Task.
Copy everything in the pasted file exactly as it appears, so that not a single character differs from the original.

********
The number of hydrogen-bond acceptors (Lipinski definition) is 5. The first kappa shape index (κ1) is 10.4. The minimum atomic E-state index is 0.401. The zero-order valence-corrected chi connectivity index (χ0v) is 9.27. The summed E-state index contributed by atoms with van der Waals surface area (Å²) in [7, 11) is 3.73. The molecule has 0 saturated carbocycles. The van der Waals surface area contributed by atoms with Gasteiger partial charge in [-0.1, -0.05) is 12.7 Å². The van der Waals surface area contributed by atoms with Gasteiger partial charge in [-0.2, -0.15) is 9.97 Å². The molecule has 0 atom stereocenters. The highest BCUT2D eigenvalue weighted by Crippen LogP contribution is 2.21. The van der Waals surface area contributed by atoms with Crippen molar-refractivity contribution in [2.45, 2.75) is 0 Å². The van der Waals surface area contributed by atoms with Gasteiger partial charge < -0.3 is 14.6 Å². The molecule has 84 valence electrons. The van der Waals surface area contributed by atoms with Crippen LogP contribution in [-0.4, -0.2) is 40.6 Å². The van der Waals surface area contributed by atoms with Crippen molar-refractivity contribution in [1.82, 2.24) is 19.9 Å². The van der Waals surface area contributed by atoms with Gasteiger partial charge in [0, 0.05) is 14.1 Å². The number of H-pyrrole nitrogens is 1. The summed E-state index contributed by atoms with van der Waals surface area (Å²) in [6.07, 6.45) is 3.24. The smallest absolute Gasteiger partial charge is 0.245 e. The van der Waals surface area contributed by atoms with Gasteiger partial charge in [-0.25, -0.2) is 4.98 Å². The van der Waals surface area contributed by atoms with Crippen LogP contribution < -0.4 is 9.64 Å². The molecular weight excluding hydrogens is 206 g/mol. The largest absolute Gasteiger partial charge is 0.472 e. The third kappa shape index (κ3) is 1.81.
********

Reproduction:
The number of hydrogen-bond acceptors (Lipinski definition) is 5. The first kappa shape index (κ1) is 10.4. The minimum atomic E-state index is 0.401. The zero-order valence-corrected chi connectivity index (χ0v) is 9.27. The summed E-state index contributed by atoms with van der Waals surface area (Å²) in [7, 11) is 3.73. The molecule has 0 saturated carbocycles. The van der Waals surface area contributed by atoms with Gasteiger partial charge in [-0.1, -0.05) is 12.7 Å². The van der Waals surface area contributed by atoms with Gasteiger partial charge in [-0.2, -0.15) is 9.97 Å². The molecule has 0 atom stereocenters. The highest BCUT2D eigenvalue weighted by Crippen LogP contribution is 2.21. The van der Waals surface area contributed by atoms with Crippen molar-refractivity contribution in [2.45, 2.75) is 0 Å². The van der Waals surface area contributed by atoms with Gasteiger partial charge < -0.3 is 14.6 Å². The molecule has 84 valence electrons. The van der Waals surface area contributed by atoms with Crippen LogP contribution in [-0.4, -0.2) is 40.6 Å². The van der Waals surface area contributed by atoms with Crippen molar-refractivity contribution in [1.82, 2.24) is 19.9 Å². The van der Waals surface area contributed by atoms with Gasteiger partial charge in [0, 0.05) is 14.1 Å². The number of H-pyrrole nitrogens is 1. The summed E-state index contributed by atoms with van der Waals surface area (Å²) in [6.07, 6.45) is 3.24. The smallest absolute Gasteiger partial charge is 0.245 e. The van der Waals surface area contributed by atoms with Gasteiger partial charge in [-0.25, -0.2) is 4.98 Å². The van der Waals surface area contributed by atoms with Crippen LogP contribution < -0.4 is 9.64 Å². The molecular weight excluding hydrogens is 206 g/mol. The largest absolute Gasteiger partial charge is 0.472 e. The third kappa shape index (κ3) is 1.81.